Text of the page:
India has been on the Nasdaq for two days and, judging from the expert opinion of Indians in New York, its stock is soaring.
On Saturday, the India show, labelled IncredibleIndia@60, and abbreviated to India@60 showed up here. The 60 is a reference to the country’s 60th year of independence, and the show, according to one of its chief architects Nandan Nilekani, the co-chairman of Infosys Technologies Ltd, showcases four themes: democracy, demography, diversity, and development.
The attempt to sell India to businessmen and locals in New York, the centre of gravity of global business, comes in the wake of a similar effort at the World Economic Forum in Davos last year, dubbed “India Everywhere.” Much like at Davos, the objective of the campaign here too is to sell India to the world.
Finance Minister P. Chidambaram speaks at the New York Library reception during India @ 60 celebrations on Sunday
At the inaugural dinner at the New York Public Library on Sunday night, India’s finance minister P.Chidambaramsaid that while India has always had several features, such as democracy and demography, going for it, “what has changed now is the economy.” Chidambaram was, of course, talking about an economy that grew at 9.4% last year and grew at 9.3% in the quarter ended June.
The India@60 show, funded by 33 companies and eight ministries, will spend a hefty $10 million (Rs 39.5 crore) over four days. It is easy to see where the money has gone: ads hung on street lamps, a billboard on the Nasdaq Stock Market’s Times Square building, a small Taj Mahal lookalike in Bryant Park, and, food tastings and Indian fusion music at South Street Seaport in downtown Manhattan.
“This (the US) is a country that works on signals,” says Sunil Bharti Mittal, chairman and managing director of Bharti Enterprises and president of industry lobby Confederation of Indian Industry, which has organized the event in association with various Indian ministries. “We want to present the picture of a confident nation ready to engage with the world.”
Sunday’s launch ceremony and dinner spread over two venues (including Lincoln Center’s Avery Fisher hall) was attended by Charles Schumer, the senior senator from New York and former secretary of state Henry Kissinger, as well as a slew of Indian ministers and CEOs.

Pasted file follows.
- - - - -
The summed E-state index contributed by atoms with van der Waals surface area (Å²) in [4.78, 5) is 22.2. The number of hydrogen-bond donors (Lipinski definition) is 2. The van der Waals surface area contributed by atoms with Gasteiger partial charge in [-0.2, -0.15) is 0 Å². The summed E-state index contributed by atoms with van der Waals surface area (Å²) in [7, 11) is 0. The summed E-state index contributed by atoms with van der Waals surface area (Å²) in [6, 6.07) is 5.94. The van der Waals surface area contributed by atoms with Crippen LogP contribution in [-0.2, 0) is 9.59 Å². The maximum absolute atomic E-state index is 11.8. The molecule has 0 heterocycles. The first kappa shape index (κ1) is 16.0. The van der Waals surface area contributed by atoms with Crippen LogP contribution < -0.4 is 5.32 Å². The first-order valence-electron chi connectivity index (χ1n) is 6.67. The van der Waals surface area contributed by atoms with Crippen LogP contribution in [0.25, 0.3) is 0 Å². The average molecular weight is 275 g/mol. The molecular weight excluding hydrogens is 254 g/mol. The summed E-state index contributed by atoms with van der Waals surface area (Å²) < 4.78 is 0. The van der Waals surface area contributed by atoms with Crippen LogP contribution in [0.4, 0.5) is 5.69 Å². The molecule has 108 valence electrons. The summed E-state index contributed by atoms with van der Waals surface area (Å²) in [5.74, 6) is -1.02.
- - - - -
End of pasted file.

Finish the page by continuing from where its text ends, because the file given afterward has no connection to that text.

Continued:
The audience at most venues appeared to be predominantly of Indian origin. Not surprisingly then, Bollywood actor Anil Kapoor received the loudest cheers when presented to the audience at the Avery Fisher hall.
So far, most newspapers here seem to have given the event a miss with the online editions of The Wall Street Journal and The New York Times didn’t have anything on the event through Monday morning and even the top listings on Google News for India@60 were all from Indian newspapers or websites.
That should change over the next few days as the event moves into its business phase. The US India CEO Forum, a group of Indian and American CEOs headed by Tata Sons Ltd chairman Ratan Tata and former JP Morgan Chase chief William Harrisonis also meeting against the backdrop of the India@60 event.
Major companies such as Cisco Inc, Citigroup, Louis Vuitton and venture capital firm KKR will host receptions for those participating in the event. Panels during the events will include historian and sociologist Ramachandra Guha, New York Times columnist Thomas Friedman, Yale University economics professor T.N. Srinivasan, PepsiCo Inc’s CEO Indra Nooyi, Cisco’s John Chambers, Vodafone Plc’s Arun Sarin, Columbia University economist Jeffrey Sachs, WPP Plc’s Martin Sorrell.
Meanwhile, actor and activist Shabana Azmi, who is part of a panel on women and global leadership, is also part of non governmental organization ActionAid’s efforts to lobby the UN General Assembly, which is also meeting in New York, to put food on the agenda. Food is an issue in India as well, where around 300 million people live on less than $1 a day.
Management guru C.K.Prahalad sees that as an opportunity. Speaking at the Pravasi Bharatiya Divas (a convention for overseas Indians) here on Sunday, he said that India had an opportunity to define a new business model, a new way of doing business, that could address the issue of poverty and serve as a template for the rest of the world.
If the country could move up the human development index ranking (calculated by an United Nations Agency) from 127 (out of 175 countries) in 2003 to 20 in 2022, and reduce its corruption perception index (based on a survey conducted by Transparency International) score from 2.7 (very corrupt) to 7 (less corrupt), its gross domestic product per capita would rise from $3000 in 2003 to $25,000 in 2022, he said. “The poor in India are ready for the journey,” he added. “Are the leaders?”